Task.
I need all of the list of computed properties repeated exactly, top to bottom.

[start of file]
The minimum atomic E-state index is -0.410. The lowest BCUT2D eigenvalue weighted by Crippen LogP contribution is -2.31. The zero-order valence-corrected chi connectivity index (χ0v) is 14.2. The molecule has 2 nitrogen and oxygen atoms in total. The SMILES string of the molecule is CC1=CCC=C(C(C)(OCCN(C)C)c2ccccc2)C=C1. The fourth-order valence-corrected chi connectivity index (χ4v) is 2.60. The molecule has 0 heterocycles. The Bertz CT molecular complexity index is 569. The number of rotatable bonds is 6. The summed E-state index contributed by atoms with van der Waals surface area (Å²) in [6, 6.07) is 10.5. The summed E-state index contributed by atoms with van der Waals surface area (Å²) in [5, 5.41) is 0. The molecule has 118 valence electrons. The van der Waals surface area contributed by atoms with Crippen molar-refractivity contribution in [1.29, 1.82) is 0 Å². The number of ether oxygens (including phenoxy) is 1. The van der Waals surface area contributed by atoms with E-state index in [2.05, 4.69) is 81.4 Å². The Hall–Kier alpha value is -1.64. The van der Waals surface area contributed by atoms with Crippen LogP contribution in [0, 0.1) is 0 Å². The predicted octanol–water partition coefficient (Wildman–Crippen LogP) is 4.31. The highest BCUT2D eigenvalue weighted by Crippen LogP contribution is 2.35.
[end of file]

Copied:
The minimum atomic E-state index is -0.410. The lowest BCUT2D eigenvalue weighted by Crippen LogP contribution is -2.31. The zero-order valence-corrected chi connectivity index (χ0v) is 14.2. The molecule has 2 nitrogen and oxygen atoms in total. The SMILES string of the molecule is CC1=CCC=C(C(C)(OCCN(C)C)c2ccccc2)C=C1. The fourth-order valence-corrected chi connectivity index (χ4v) is 2.60. The molecule has 0 heterocycles. The Bertz CT molecular complexity index is 569. The number of rotatable bonds is 6. The summed E-state index contributed by atoms with van der Waals surface area (Å²) in [6, 6.07) is 10.5. The summed E-state index contributed by atoms with van der Waals surface area (Å²) in [5, 5.41) is 0. The molecule has 118 valence electrons. The van der Waals surface area contributed by atoms with Crippen molar-refractivity contribution in [1.29, 1.82) is 0 Å². The number of ether oxygens (including phenoxy) is 1. The van der Waals surface area contributed by atoms with E-state index in [2.05, 4.69) is 81.4 Å². The Hall–Kier alpha value is -1.64. The van der Waals surface area contributed by atoms with Crippen LogP contribution in [0, 0.1) is 0 Å². The predicted octanol–water partition coefficient (Wildman–Crippen LogP) is 4.31. The highest BCUT2D eigenvalue weighted by Crippen LogP contribution is 2.35.